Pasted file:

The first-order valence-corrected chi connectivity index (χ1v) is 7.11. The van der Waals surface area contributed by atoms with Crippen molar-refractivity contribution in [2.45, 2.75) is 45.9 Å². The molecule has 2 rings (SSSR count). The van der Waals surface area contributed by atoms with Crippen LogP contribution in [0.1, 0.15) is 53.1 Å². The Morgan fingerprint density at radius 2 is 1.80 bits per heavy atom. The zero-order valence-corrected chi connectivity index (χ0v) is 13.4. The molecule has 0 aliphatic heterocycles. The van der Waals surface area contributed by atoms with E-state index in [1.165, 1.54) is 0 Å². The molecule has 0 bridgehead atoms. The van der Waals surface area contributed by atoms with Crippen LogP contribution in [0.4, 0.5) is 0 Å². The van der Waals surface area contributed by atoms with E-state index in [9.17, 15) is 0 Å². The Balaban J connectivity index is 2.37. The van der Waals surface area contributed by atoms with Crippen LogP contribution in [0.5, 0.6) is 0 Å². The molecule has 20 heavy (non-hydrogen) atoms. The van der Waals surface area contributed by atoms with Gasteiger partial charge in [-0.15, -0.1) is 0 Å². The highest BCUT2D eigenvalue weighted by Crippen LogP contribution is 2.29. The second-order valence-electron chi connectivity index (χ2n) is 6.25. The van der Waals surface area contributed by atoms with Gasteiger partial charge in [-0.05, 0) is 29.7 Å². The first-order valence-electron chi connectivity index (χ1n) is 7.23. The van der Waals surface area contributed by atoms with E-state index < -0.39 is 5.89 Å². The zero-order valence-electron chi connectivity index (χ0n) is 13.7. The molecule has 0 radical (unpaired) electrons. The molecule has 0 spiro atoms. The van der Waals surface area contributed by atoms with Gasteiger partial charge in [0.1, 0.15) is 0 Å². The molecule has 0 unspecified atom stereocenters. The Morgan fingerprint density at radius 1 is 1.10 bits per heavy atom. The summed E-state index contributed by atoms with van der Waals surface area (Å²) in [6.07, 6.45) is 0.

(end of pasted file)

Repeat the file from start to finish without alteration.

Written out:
The first-order valence-corrected chi connectivity index (χ1v) is 7.11. The van der Waals surface area contributed by atoms with Crippen molar-refractivity contribution in [2.45, 2.75) is 45.9 Å². The molecule has 2 rings (SSSR count). The van der Waals surface area contributed by atoms with Crippen LogP contribution in [0.1, 0.15) is 53.1 Å². The Morgan fingerprint density at radius 2 is 1.80 bits per heavy atom. The zero-order valence-corrected chi connectivity index (χ0v) is 13.4. The molecule has 0 aliphatic heterocycles. The van der Waals surface area contributed by atoms with E-state index in [1.165, 1.54) is 0 Å². The molecule has 0 bridgehead atoms. The van der Waals surface area contributed by atoms with Crippen LogP contribution in [0.4, 0.5) is 0 Å². The van der Waals surface area contributed by atoms with E-state index in [9.17, 15) is 0 Å². The Balaban J connectivity index is 2.37. The van der Waals surface area contributed by atoms with Crippen LogP contribution in [0.5, 0.6) is 0 Å². The molecule has 20 heavy (non-hydrogen) atoms. The van der Waals surface area contributed by atoms with Gasteiger partial charge in [-0.15, -0.1) is 0 Å². The highest BCUT2D eigenvalue weighted by Crippen LogP contribution is 2.29. The second-order valence-electron chi connectivity index (χ2n) is 6.25. The van der Waals surface area contributed by atoms with Gasteiger partial charge in [-0.05, 0) is 29.7 Å². The first-order valence-electron chi connectivity index (χ1n) is 7.23. The van der Waals surface area contributed by atoms with E-state index < -0.39 is 5.89 Å². The zero-order valence-electron chi connectivity index (χ0n) is 13.7. The molecule has 0 radical (unpaired) electrons. The molecule has 0 spiro atoms. The van der Waals surface area contributed by atoms with Gasteiger partial charge in [0.1, 0.15) is 0 Å². The molecule has 0 unspecified atom stereocenters. The Morgan fingerprint density at radius 1 is 1.10 bits per heavy atom. The summed E-state index contributed by atoms with van der Waals surface area (Å²) in [6.07, 6.45) is 0.